Pynikal,
» Quick and Easy setup: Auto cell select, immediate AFR response to cell change. Simple interface, no confusing options to select.
is this what you're thinking is the auto tune? That would be nice, and the unit is small too....
 

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Price: $289.00
No on the bar mount. Not sure where I will put it.

Yes I will. I hope to have it installed this week, If I can find some time.
i installed my Bully this past weekend i found this thread useful since it was my first time with the tank off on the C

http://www.m109riders.com/forums/showthread.php?t=67296

i put about 85 backroad miles on it Sunday afternoon initial impressions very positive. hope to put a few tanks of gas thru it quickly as i am eager to get my TRE installed ,but, want too get a feel for the BULLY and its attributes before adding anything else
 

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If we had O2 sensors (making it a closed loop system) then fuel would be based off load from feedback from those sensors---hence the autotune function with the PC5.
I'm not a fan of closed loop systems as there prime function is to minimize emmissions reducing power in the operation. Sniffing exhaust is great if your bike runs best at 14.7. None I have dealt with like that lean of a setup, which is what they tried form the factory with the C109R which causes the terrible lean surge most have experienced.

Yes, load based is better for all bikes, but most of us do not have that luxury with a stock bike. So, until they switch the 9's completely over to closed loop systems, we have no choice but to tune with an aftermarket unit.
Your statement confuses me a bit, most bikes I have come across are Load Based from the factory. It's a luxury we all have. The PCIII's change that to throttle position vs rpms'. Great for racing, not so for cruising. There are controllers that simply add fuel and keep the load based system.

Let me know if you know something I don't but there's alot more out there than the power com. ones.
 

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Discussion Starter · #19 ·
There are controllers that simply add fuel and keep the load based system.

Let me know if you know something I don't but there's alot more out there than the power com. ones.
You are correct. The key words are simply add fuel. However, PC3/V and Healtech, are a couple of programmers that can take fuel away---negative numbers---which is negative of stock settings. The advantage of an auto tune function on the PC5 for example--is you can tune to what A/F ratio you desire---like 13:4 instead of 14:0. Now all your 3 pot designs simply add fuel and can not take it away. True load base systems all use O2 sensors. Some bikes that do not have O2 sensors and take some load basis is based on temp and baro sensors---but they do not effect fuel just the incoming air---not a true load based system. I prefer map based (or firmware if you will) so I can tune to my liking with a different map.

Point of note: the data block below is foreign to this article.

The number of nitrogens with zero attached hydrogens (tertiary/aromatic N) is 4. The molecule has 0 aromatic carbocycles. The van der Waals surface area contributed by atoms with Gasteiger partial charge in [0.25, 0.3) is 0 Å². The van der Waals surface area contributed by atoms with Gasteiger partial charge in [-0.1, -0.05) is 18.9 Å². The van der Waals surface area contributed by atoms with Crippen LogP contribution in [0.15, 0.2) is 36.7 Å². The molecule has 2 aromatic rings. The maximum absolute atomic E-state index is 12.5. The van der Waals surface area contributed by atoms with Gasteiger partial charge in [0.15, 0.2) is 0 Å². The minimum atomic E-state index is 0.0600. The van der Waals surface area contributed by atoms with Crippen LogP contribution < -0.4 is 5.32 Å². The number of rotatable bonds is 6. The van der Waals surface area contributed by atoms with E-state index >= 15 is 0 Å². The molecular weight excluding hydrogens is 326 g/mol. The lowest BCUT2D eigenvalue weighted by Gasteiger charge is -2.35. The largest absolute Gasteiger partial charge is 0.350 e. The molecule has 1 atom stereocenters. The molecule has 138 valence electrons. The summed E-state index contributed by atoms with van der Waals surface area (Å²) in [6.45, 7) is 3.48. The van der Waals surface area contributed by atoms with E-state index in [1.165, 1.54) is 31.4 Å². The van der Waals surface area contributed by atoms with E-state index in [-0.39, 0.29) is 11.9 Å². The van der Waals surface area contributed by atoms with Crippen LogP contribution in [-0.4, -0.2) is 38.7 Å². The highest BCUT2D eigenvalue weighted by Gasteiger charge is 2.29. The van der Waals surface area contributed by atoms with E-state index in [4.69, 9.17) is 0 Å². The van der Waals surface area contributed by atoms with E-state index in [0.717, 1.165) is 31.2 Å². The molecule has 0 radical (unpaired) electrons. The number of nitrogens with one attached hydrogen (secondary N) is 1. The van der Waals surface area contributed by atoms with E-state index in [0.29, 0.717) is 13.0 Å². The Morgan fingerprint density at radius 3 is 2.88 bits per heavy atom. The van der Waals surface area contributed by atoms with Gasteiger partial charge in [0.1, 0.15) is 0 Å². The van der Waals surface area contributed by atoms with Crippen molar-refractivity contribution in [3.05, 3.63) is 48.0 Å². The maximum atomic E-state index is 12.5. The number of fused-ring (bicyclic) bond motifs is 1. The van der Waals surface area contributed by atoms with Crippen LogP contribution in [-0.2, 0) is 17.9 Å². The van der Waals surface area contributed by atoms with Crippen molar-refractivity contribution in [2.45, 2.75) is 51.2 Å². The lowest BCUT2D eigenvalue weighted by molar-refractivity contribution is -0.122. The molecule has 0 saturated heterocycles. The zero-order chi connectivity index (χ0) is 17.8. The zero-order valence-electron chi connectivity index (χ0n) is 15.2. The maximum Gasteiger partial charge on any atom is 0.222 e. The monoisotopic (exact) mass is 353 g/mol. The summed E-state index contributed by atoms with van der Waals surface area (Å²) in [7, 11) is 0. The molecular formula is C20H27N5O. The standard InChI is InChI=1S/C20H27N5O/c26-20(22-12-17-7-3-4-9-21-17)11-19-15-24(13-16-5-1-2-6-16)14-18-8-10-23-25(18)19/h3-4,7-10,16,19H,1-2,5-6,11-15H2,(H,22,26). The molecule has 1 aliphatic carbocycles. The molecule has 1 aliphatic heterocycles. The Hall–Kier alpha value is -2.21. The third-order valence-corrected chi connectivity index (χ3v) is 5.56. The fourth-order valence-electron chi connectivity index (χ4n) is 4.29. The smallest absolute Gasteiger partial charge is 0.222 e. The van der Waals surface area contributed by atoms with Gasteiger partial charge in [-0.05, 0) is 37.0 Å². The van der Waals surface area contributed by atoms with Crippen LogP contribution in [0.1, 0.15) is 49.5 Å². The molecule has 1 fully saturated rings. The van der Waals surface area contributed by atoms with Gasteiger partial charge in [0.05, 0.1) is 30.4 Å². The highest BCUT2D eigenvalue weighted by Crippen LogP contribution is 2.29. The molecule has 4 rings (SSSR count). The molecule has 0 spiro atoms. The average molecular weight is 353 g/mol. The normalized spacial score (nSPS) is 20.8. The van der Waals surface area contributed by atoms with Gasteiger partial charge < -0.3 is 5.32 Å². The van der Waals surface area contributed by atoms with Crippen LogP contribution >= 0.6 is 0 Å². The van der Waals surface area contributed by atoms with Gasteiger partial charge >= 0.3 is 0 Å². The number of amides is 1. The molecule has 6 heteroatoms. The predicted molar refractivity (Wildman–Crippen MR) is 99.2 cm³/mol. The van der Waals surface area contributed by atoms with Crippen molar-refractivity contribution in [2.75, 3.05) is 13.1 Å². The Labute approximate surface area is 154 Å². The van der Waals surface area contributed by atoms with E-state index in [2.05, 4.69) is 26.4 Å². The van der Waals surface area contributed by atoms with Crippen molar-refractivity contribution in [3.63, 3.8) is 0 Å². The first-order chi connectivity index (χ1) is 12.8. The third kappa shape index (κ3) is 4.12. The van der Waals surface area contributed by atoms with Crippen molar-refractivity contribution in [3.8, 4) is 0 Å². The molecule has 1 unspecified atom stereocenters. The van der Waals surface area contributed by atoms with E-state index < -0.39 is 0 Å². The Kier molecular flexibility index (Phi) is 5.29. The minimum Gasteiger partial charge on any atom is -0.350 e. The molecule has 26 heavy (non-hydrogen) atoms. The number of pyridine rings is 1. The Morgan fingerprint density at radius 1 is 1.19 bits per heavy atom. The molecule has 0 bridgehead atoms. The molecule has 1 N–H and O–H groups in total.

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You are correct. The key words are simply add fuel....... True load base systems all use O2 sensors. Some bikes that do not have O2 sensors and take some load basis is based on temp and baro sensors---but they do not effect fuel just the incoming air---not a true load based system. I prefer map based (or firmware if you will) so I can tune to my liking with a different map.
It's all in ones preference and what they are used to. I disagree that a true load based system requires an O2 sensors asthe are for emmissions and do little for power.

The M109R and C109R if given a decent aftermarket intake system will never require fuel to be reomved so that feature isn't really a concern. The VTX1800 and VN2000 could use a bit of fuel removal priot to hitting their rev limiters, but not my experience with the M's and C's.